Students will use methods of social science investigation to answer questions about society. Inquiry, an essential component of effective decision-making, is the process of investigating problems of significance to society. Some problems can be sufficiently examined through the lens of a single discipline. Other problems, by their very nature, encompass more than one discipline. If citizens are to make sound decisions in efforts to solve social problems, they must learn how to pursue data, think critically, and communicate their findings effectively. Over time and in varying contexts, students will improve their ability to use the following procedures:

  • Strand V.1: Information Processing

    All students will acquire information from books, maps, newspapers, data sets, and other sources, organize and present the information in maps, graphs, charts, and time lines, interpret the meaning and significance of information, and use a variety of electronic technologies to assist in accessing and managing information. The ability to acquire information from books, maps, newspapers, data sets, and other sources, skill in organizing and presenting information in maps, graphs, charts, time lines, and the ability to interpret the meaning and significance of data all continue to be vital skills. In addition, technology has become a critical part of the information age. Students must have experiences in using computers, media, and telecommunication technology to access and process information.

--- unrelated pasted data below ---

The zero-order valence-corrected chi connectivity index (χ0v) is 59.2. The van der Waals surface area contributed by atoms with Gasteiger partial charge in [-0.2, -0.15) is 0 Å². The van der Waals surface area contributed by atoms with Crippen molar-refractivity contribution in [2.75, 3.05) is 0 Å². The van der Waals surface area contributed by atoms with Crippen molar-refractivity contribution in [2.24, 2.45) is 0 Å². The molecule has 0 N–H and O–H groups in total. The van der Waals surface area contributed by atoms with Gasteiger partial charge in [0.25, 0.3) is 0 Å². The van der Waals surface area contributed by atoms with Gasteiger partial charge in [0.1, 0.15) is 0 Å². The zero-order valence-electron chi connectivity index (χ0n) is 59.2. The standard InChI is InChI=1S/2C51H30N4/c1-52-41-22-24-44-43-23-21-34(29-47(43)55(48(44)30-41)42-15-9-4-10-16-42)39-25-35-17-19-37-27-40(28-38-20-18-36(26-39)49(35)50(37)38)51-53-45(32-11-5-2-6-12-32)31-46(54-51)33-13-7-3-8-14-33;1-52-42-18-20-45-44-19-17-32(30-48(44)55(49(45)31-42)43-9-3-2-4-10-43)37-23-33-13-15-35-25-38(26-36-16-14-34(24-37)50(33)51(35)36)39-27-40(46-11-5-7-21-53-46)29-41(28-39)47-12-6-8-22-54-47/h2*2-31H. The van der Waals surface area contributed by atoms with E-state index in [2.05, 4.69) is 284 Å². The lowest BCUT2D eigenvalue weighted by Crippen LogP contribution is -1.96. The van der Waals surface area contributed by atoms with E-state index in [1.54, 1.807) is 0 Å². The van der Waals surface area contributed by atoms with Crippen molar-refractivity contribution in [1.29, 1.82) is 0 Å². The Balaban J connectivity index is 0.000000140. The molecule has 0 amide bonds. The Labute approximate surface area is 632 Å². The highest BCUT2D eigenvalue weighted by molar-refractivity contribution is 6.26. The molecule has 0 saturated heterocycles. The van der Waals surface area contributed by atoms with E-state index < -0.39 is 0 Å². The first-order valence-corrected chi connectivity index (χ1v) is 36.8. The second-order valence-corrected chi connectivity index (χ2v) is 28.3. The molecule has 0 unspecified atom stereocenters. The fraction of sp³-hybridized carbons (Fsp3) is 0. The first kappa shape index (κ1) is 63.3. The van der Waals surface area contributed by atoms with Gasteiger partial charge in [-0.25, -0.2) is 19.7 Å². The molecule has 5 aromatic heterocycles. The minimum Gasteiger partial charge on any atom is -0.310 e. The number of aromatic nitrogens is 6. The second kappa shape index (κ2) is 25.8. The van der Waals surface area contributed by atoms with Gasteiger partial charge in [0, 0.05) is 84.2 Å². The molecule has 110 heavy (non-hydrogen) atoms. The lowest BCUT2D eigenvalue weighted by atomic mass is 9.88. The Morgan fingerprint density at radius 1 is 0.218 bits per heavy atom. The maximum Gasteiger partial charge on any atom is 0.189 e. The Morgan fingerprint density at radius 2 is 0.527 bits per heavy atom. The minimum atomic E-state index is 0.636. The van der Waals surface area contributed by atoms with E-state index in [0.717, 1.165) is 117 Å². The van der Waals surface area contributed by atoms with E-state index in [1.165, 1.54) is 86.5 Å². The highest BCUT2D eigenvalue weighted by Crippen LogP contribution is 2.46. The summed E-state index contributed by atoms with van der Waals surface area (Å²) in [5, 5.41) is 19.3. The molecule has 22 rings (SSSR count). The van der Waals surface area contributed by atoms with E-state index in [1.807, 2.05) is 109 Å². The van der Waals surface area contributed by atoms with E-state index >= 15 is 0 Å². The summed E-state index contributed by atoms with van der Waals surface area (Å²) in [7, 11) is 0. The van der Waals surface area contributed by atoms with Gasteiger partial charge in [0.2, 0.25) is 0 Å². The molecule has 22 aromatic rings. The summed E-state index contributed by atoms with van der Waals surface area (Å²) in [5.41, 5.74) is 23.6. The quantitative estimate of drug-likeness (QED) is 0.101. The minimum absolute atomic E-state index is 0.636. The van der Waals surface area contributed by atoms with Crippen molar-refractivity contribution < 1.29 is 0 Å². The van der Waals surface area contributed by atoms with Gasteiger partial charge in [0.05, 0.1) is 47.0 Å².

• Grade MS - Middle School

    Performance Benchmark 1: Locate and interpret information about the natural environments and cultures of countries using a variety of primary and secondary sources and electronic technologies, including computers and telecommunications where appropriate.

    Performance Benchmark 2: Use traditional and electronic means to organize social science information and to make maps, graphs, and tables.

    Performance Benchmark 3: Interpret social science information about the natural environment and cultures of countries from a variety of primary and secondary sources.